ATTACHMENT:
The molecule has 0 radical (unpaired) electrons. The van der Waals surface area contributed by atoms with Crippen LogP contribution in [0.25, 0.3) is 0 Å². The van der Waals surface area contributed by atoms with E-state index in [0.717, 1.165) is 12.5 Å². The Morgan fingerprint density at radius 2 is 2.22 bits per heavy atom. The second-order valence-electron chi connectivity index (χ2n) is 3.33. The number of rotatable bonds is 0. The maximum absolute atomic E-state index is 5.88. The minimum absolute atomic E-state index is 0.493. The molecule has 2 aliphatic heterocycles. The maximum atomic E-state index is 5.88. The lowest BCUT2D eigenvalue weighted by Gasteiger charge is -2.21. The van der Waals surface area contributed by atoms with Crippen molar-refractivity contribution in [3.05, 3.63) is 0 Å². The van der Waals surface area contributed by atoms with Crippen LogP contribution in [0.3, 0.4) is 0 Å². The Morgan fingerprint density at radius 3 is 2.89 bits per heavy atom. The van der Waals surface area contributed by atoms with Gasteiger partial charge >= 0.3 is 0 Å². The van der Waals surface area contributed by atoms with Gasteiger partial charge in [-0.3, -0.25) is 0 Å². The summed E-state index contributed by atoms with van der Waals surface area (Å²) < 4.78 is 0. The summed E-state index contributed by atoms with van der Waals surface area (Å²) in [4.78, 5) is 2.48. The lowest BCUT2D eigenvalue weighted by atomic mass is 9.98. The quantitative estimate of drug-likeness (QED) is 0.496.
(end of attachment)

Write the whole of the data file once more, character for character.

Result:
The molecule has 0 radical (unpaired) electrons. The van der Waals surface area contributed by atoms with Crippen LogP contribution in [0.25, 0.3) is 0 Å². The van der Waals surface area contributed by atoms with E-state index in [0.717, 1.165) is 12.5 Å². The Morgan fingerprint density at radius 2 is 2.22 bits per heavy atom. The second-order valence-electron chi connectivity index (χ2n) is 3.33. The number of rotatable bonds is 0. The maximum absolute atomic E-state index is 5.88. The minimum absolute atomic E-state index is 0.493. The molecule has 2 aliphatic heterocycles. The maximum atomic E-state index is 5.88. The lowest BCUT2D eigenvalue weighted by Gasteiger charge is -2.21. The van der Waals surface area contributed by atoms with Crippen molar-refractivity contribution in [3.05, 3.63) is 0 Å². The van der Waals surface area contributed by atoms with Crippen LogP contribution in [0.3, 0.4) is 0 Å². The Morgan fingerprint density at radius 3 is 2.89 bits per heavy atom. The van der Waals surface area contributed by atoms with Gasteiger partial charge >= 0.3 is 0 Å². The van der Waals surface area contributed by atoms with Gasteiger partial charge in [-0.3, -0.25) is 0 Å². The summed E-state index contributed by atoms with van der Waals surface area (Å²) < 4.78 is 0. The summed E-state index contributed by atoms with van der Waals surface area (Å²) in [4.78, 5) is 2.48. The lowest BCUT2D eigenvalue weighted by atomic mass is 9.98. The quantitative estimate of drug-likeness (QED) is 0.496.